Davis W. Baird '76 named provost of Clark University

Davis W. Baird ’76 has been appointed provost and vice president for academic affairs of Clark University in Worcester, Mass.

Baird graduated from Brandeis with degrees in mathematics and philosophy. He went on to get his master’s degree and Ph.D. in science at Stanford University. He is the author and editor of a range of books and articles including, “Thing Knowledge: A Philosophy of Scientific Instruments” and “Nanotechnology Challenges: Implications for Philosophy, Ethics and Society.”

In assuming the post, Baird leaves behind colleagues at University of South Carolina, where he has spent much of his academic career.

He joined the faculty at South Carolina in 1982 and became a full professor in the Department of Philosophy in 2001. Baird chaired the philosophy department from 1992 until 2005, when he was appointed dean of the South Carolina Honors College. The Honors College is a 1,300 student, liberal arts-inspired college located within the larger research university.

“I have always believed that research is essential to the life of higher education,” Baird said, noting that at the same time, “I have always held a deep commitment to a liberal arts education.”

While at South Carolina, Baird assembled an interdisciplinary team of researchers spanning 10 academic departments and secured more than $5 million from the National Science Foundation and other organizations to focus on the societal and ethical issues associated with nanotechnology.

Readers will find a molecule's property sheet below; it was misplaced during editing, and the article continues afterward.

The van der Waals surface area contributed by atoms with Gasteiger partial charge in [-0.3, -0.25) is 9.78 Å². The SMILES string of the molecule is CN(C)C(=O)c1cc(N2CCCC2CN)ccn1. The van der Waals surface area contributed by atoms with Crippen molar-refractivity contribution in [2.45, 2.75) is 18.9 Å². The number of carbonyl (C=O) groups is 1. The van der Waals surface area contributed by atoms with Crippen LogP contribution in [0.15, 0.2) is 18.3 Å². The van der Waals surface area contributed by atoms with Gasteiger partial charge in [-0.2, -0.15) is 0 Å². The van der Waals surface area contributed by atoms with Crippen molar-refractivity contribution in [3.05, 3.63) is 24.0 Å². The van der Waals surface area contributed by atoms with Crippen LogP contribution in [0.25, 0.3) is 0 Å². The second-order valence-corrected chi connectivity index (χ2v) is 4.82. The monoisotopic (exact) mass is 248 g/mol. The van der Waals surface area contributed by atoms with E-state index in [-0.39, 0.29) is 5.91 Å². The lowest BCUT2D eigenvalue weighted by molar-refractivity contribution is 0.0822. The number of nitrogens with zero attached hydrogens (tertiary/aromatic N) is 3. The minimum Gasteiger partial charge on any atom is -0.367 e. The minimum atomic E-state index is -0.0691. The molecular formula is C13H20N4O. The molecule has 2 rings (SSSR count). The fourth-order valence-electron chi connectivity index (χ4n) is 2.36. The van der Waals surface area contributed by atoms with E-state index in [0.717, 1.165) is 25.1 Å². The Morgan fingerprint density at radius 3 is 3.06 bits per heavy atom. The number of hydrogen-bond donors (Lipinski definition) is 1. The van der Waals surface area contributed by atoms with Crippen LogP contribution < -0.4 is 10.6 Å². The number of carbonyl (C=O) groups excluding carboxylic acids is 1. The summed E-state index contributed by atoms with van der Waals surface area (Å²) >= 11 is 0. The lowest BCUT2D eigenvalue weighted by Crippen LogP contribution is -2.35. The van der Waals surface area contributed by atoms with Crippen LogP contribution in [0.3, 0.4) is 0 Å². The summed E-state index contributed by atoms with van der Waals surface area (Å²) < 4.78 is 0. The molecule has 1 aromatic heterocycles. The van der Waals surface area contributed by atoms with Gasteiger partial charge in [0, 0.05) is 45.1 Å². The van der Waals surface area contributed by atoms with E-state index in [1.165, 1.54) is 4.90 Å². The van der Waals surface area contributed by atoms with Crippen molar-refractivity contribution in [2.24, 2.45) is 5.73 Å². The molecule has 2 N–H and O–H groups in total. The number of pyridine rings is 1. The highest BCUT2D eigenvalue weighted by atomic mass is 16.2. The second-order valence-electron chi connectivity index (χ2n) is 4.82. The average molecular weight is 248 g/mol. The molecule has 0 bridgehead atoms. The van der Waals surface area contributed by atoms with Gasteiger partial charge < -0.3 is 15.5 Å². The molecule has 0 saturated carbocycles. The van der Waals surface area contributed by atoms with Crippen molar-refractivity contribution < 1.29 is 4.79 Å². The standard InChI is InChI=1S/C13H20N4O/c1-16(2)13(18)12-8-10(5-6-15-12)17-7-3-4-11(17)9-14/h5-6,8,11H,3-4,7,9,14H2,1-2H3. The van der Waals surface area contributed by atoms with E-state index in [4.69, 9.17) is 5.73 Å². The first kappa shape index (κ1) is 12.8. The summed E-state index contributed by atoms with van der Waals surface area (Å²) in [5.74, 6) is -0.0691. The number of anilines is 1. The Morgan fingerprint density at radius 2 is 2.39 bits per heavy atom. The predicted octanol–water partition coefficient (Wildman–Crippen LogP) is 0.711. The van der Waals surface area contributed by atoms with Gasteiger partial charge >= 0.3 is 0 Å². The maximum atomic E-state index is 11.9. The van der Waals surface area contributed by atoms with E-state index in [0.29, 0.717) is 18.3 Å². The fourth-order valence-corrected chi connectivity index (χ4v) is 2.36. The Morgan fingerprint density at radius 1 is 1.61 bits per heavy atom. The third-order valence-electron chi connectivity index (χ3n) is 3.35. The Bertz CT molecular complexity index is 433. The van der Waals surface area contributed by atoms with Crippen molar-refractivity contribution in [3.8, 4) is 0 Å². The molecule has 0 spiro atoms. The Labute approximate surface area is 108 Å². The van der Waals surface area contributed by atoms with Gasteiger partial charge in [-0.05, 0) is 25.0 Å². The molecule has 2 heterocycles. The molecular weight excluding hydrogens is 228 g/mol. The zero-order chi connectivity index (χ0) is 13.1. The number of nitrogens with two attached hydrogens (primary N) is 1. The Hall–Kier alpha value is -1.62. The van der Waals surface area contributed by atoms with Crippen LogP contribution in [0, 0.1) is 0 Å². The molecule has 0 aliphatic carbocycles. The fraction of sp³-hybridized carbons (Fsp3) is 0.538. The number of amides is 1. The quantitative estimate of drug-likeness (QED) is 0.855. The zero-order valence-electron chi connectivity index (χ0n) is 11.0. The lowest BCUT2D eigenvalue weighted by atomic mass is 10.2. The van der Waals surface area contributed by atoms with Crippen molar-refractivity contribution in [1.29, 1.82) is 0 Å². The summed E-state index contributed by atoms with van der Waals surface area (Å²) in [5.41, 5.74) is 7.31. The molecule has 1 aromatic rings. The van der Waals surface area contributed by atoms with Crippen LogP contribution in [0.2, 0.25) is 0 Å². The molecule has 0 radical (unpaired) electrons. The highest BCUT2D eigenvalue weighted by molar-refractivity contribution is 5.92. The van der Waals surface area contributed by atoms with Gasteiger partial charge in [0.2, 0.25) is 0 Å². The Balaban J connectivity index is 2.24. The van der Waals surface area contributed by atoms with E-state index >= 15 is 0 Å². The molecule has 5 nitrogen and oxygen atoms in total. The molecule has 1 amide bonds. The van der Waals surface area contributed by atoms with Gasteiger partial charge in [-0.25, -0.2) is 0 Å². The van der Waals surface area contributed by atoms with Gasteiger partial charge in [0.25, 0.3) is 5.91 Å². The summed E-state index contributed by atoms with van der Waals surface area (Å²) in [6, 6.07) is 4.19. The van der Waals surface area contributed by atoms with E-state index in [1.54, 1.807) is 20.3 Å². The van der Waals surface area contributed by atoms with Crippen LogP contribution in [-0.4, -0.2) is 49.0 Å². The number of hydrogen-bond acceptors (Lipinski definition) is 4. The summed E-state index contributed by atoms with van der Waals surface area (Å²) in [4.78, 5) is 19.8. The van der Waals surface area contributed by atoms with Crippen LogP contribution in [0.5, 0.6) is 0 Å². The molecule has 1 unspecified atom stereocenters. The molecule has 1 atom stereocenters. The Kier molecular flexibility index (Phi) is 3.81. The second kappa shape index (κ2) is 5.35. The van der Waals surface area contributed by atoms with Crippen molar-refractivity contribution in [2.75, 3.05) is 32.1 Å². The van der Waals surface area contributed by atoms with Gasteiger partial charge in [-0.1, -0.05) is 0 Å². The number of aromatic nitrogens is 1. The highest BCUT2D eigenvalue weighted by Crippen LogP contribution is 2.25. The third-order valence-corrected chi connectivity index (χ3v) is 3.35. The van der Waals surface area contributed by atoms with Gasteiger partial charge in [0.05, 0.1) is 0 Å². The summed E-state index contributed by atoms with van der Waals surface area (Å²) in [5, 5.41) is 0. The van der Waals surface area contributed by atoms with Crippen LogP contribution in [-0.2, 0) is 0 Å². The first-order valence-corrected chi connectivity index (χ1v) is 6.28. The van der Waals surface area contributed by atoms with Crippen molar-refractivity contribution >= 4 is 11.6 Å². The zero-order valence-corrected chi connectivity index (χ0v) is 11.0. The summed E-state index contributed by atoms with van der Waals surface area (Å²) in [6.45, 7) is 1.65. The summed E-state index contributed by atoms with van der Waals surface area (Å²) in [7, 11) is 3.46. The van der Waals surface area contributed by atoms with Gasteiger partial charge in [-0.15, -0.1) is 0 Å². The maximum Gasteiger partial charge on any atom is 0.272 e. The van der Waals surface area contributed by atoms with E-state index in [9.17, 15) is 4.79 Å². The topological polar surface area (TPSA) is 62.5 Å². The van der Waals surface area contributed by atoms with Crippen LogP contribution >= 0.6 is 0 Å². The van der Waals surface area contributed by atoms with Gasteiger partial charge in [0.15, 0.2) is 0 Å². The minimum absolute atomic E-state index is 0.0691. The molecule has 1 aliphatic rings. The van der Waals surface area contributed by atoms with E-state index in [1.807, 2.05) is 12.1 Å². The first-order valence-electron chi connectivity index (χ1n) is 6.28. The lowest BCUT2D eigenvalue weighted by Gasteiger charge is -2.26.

As provost at Clark, he will oversee all undergraduate and graduate programs as well as student affairs, university research, the university libraries and the registrar’s office.

“I am honored and privileged to be appointed as Clark’s new provost,” Baird said. “From the first I learned of this position, I have been excited and inspired by Clark’s mission as a small liberal arts research university.”

In making the appointment, Clark University President David Angel noted, “Davis Baird’s exceptional record of accomplishment and his stature as a scholar and innovative administrator are terrific additions to the University,” Angel said. “I expect his leadership will have a lasting impact.”

Baird succeeds David P. Angel, who served as provost for more than six years before being named president of Clark. Although Baird began work on campus in August, both men are to be officially installed in their new positions in campus ceremonies in late September.

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